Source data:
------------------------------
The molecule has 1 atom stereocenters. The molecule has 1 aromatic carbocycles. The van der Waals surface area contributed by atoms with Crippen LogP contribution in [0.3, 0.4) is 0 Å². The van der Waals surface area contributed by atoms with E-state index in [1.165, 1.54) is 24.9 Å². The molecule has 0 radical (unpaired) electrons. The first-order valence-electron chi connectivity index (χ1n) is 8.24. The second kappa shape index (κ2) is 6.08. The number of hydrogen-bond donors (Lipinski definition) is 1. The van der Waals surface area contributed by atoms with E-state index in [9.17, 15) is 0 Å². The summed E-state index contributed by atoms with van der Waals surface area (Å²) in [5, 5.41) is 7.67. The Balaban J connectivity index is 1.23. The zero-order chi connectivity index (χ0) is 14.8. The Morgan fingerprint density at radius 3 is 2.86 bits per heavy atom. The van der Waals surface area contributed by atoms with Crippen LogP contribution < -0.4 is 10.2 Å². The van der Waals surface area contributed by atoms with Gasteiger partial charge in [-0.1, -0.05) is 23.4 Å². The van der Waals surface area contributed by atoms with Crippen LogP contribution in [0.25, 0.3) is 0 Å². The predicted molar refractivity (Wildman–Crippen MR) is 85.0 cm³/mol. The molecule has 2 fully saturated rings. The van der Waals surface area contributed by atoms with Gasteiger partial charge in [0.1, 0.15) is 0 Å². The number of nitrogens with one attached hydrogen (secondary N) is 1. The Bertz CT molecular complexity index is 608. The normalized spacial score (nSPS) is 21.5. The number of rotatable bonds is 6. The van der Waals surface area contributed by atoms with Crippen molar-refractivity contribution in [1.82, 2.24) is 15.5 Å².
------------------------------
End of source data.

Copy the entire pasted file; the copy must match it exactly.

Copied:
The molecule has 1 atom stereocenters. The molecule has 1 aromatic carbocycles. The van der Waals surface area contributed by atoms with Crippen LogP contribution in [0.3, 0.4) is 0 Å². The van der Waals surface area contributed by atoms with E-state index in [1.165, 1.54) is 24.9 Å². The molecule has 0 radical (unpaired) electrons. The first-order valence-electron chi connectivity index (χ1n) is 8.24. The second kappa shape index (κ2) is 6.08. The number of hydrogen-bond donors (Lipinski definition) is 1. The van der Waals surface area contributed by atoms with E-state index in [9.17, 15) is 0 Å². The summed E-state index contributed by atoms with van der Waals surface area (Å²) in [5, 5.41) is 7.67. The Balaban J connectivity index is 1.23. The zero-order chi connectivity index (χ0) is 14.8. The Morgan fingerprint density at radius 3 is 2.86 bits per heavy atom. The van der Waals surface area contributed by atoms with Crippen LogP contribution < -0.4 is 10.2 Å². The van der Waals surface area contributed by atoms with Gasteiger partial charge in [-0.1, -0.05) is 23.4 Å². The van der Waals surface area contributed by atoms with Crippen LogP contribution in [0.25, 0.3) is 0 Å². The predicted molar refractivity (Wildman–Crippen MR) is 85.0 cm³/mol. The molecule has 2 fully saturated rings. The van der Waals surface area contributed by atoms with Gasteiger partial charge in [0.1, 0.15) is 0 Å². The number of nitrogens with one attached hydrogen (secondary N) is 1. The Bertz CT molecular complexity index is 608. The normalized spacial score (nSPS) is 21.5. The number of rotatable bonds is 6. The van der Waals surface area contributed by atoms with Crippen molar-refractivity contribution in [1.82, 2.24) is 15.5 Å².